Businesses worldwide are facing a new reality due to the Coronavirus outbreak. As most countries are ordering a curfew and their businesses are sending employees to work from home, productivity is more challenging than ever. Company productivity is always in the hands of project managers, who are tasked with the time, budget and resources to make sure milestones and goals are met. Every project manager deals with it differently, but ALL of them should avoid these four most common mistakes:
Mistake #1: Manage by tasks list
Apps like Trello and Google Tasks taught us that getting work done means building a list of tasks and executing it with your team. On regular days, pre-Coronavirus, project managers were running project status meetings and discussing projects in the hallway. In meetings, they presented an overall plan and helped the team understand the big picture. But when working remotely it all changes. People that are managed by tasks aren’t aware of the overall status and plan. Without that information, they tend to be less committed to the general effort.
In today’s current situation requires some kind of visual measure to show the high-level plan and the big picture even when working remotely. One option is to add a visual timeline, such as Proggio’s Projectmap. With this tool, during your Skype or Zoon team meetings everyone can easily understand where you are at, what the challenges are, and the milestones both now and for the long term.
ProTip: Schedule a weekly team meeting at which you can explain the project status using project timeline (which should be shared with the team in advance), as well as the next milestones and challenges. Ask all team members to provide updates and reports on their tasks to be on schedule based on the due dates.
Mistake #2: Not involving management level
Project managers sit between project teams and the project director (sometime titled PMO Director or even COO in smaller companies). Project managers usually approach their supervisor only when something gets out of control, and a decision is needed on critical issues. This approach may work in the office, but not when working remotely because from afar, supervisors or senior managers are not as aware of the overall situation. Reporting only when something goes wrong might turn smaller problems or obstacles into a more critical issues if
supervisors are lacking the progress status. It is the project manager’s role to keep them in the loop with the relevant data so in “bad times,” senior management could jump in and make the right decisions quickly.
ProTip: Share your project dashboard with your supervisor, such as a “project health” graph. You can help keep everyone on the same page not only by supplying actual and current information but providing portfolio tracking indicators and budget planning.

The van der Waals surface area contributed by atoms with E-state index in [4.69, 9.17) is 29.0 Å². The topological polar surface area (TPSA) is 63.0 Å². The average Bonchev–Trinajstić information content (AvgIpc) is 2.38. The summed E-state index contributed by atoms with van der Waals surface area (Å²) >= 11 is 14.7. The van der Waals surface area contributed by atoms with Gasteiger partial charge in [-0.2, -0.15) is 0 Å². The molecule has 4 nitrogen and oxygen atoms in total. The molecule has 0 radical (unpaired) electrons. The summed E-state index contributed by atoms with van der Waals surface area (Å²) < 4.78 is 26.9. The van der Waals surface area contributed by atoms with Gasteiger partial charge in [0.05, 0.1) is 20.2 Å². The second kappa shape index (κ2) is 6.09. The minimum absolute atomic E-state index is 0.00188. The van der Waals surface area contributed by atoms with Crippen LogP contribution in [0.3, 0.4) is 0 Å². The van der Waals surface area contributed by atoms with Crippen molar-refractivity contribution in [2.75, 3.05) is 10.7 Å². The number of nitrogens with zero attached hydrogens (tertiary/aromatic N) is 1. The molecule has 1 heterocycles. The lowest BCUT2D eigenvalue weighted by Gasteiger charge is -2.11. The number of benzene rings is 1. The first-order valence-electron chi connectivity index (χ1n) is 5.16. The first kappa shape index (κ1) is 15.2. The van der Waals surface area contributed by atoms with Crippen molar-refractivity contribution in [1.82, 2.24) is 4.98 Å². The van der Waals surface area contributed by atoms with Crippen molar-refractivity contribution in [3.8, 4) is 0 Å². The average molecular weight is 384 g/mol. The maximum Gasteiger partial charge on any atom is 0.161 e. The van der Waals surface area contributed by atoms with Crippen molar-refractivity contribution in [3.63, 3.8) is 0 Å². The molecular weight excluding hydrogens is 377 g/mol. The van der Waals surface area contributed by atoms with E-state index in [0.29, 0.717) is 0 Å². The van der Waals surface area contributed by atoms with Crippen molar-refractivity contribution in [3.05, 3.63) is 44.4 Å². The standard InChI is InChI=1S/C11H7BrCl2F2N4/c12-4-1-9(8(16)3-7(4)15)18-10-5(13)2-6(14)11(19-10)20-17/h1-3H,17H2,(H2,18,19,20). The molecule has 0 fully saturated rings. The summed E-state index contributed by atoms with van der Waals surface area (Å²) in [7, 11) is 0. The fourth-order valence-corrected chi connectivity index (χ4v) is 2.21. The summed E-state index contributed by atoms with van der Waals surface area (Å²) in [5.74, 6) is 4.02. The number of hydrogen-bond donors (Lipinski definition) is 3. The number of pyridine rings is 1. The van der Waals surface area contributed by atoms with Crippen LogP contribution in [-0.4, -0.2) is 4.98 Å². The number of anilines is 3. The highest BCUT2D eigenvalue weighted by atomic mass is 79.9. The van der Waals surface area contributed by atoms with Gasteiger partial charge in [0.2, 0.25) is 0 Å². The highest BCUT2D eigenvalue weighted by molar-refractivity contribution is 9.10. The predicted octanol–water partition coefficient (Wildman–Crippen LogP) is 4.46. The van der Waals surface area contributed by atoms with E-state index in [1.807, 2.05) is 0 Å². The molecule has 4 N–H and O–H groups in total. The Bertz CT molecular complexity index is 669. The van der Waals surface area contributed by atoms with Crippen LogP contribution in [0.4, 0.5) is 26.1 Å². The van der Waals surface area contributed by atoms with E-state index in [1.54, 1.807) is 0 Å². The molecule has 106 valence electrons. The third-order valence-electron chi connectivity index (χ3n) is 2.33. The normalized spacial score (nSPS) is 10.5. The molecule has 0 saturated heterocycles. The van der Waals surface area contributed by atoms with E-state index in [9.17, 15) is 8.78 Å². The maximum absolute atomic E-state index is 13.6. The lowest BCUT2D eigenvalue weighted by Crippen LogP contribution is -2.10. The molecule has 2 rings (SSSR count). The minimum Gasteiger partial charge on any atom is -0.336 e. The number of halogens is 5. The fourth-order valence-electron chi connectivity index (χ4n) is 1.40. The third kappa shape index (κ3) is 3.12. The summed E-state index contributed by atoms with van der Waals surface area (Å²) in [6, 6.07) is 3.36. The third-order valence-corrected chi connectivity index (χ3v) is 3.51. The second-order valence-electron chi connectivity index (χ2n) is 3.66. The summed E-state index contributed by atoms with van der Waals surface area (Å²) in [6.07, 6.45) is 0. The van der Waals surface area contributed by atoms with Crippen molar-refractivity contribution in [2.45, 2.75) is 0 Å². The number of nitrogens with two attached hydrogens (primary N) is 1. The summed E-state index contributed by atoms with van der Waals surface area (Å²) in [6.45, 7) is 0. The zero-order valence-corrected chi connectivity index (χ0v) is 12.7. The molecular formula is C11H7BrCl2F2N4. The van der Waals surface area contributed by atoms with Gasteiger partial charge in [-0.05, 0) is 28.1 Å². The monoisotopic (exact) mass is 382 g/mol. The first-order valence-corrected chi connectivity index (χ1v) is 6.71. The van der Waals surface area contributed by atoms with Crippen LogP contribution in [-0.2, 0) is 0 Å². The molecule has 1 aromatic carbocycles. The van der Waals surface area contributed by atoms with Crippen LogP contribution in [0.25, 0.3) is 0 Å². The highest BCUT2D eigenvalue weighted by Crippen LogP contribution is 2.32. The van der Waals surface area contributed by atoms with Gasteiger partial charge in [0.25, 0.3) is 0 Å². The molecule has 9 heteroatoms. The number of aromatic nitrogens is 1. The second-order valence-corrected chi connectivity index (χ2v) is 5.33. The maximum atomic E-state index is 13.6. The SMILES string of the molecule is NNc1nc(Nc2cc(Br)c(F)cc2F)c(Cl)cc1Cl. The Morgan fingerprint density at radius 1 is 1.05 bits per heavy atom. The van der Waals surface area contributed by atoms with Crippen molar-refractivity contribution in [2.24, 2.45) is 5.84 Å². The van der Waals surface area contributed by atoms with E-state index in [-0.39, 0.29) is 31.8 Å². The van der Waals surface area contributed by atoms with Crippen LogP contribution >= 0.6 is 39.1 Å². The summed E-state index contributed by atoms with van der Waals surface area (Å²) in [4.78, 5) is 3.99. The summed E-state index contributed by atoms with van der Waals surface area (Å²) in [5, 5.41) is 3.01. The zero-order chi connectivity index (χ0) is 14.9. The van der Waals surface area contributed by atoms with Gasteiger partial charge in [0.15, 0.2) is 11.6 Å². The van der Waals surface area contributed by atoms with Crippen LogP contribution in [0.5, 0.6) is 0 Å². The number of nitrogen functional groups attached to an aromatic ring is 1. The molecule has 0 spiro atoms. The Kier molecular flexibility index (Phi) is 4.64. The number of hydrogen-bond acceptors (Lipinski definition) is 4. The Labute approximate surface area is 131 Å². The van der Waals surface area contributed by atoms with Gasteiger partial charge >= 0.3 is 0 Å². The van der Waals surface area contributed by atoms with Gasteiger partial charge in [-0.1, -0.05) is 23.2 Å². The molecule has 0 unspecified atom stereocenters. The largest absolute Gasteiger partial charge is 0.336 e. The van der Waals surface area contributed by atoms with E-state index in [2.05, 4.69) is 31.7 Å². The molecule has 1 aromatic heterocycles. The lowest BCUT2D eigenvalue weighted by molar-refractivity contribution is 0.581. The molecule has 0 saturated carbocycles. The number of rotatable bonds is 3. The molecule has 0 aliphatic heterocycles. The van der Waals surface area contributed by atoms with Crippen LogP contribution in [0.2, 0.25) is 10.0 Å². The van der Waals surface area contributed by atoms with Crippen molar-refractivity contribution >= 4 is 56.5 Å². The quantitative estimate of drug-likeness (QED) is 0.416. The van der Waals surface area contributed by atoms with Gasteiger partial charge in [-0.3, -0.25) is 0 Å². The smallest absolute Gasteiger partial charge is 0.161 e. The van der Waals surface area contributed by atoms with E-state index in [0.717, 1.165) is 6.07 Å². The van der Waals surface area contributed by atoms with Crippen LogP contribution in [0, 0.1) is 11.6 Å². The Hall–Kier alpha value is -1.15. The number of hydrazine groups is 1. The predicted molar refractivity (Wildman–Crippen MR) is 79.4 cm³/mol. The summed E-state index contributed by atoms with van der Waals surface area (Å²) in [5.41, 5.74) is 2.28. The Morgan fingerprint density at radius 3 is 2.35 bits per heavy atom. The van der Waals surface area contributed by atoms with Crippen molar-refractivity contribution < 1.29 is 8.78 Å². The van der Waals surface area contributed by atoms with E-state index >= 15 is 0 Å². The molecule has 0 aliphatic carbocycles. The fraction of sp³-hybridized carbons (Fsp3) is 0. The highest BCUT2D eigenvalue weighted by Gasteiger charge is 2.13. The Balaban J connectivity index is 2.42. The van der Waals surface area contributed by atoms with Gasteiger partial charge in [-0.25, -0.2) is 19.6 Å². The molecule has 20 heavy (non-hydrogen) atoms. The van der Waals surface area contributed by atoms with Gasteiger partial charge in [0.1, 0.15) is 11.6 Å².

Mistake #3: Underestimate actual time effort
The actual effort of remote team members is hard to track. Lacking this data affects the efficiency of operating the team and can lead to missed milestones. Moreover, it is very easy to get the wrong impression of the quieter workers who are not communicating progress in real time.
One way to tackle this problem is to give each task or effort a time estimate and ask task owners to report the actual time spent on each task. Adding velocity reports can further add to the way efforts are analysed and performance is measured.
ProTip: Use team loading reports and make sure to adjust it for team members based on their experience and abilities.
Mistake #4: Use the wrong tools
You need the right Project Management tools to help your team collaborate effectively. The right tools are the ones that will give everyone the ability to access the data they need, with the view they like, while empowering them to work independently.
When end users are getting the view they need, they are more likely to use the tools. If they are using the tools, the shared data is more updated and reliable. When it’s reliable, people are more likely to use it more often and want to check the status of activities and projects! This circle creates the ongoing improvement that you, as a project manager, need.
ProTip: Not everyone on the team have the same permissions, and you should have the ability to control the access rights at the user level. For example, the budget might be something you don’t want to expose to all team members. On the flip side, controlling access rights can create bottleneck or insufficient teamwork if not enough information is shared, which is counterproductive. Try to use access rights wisely and appropriately.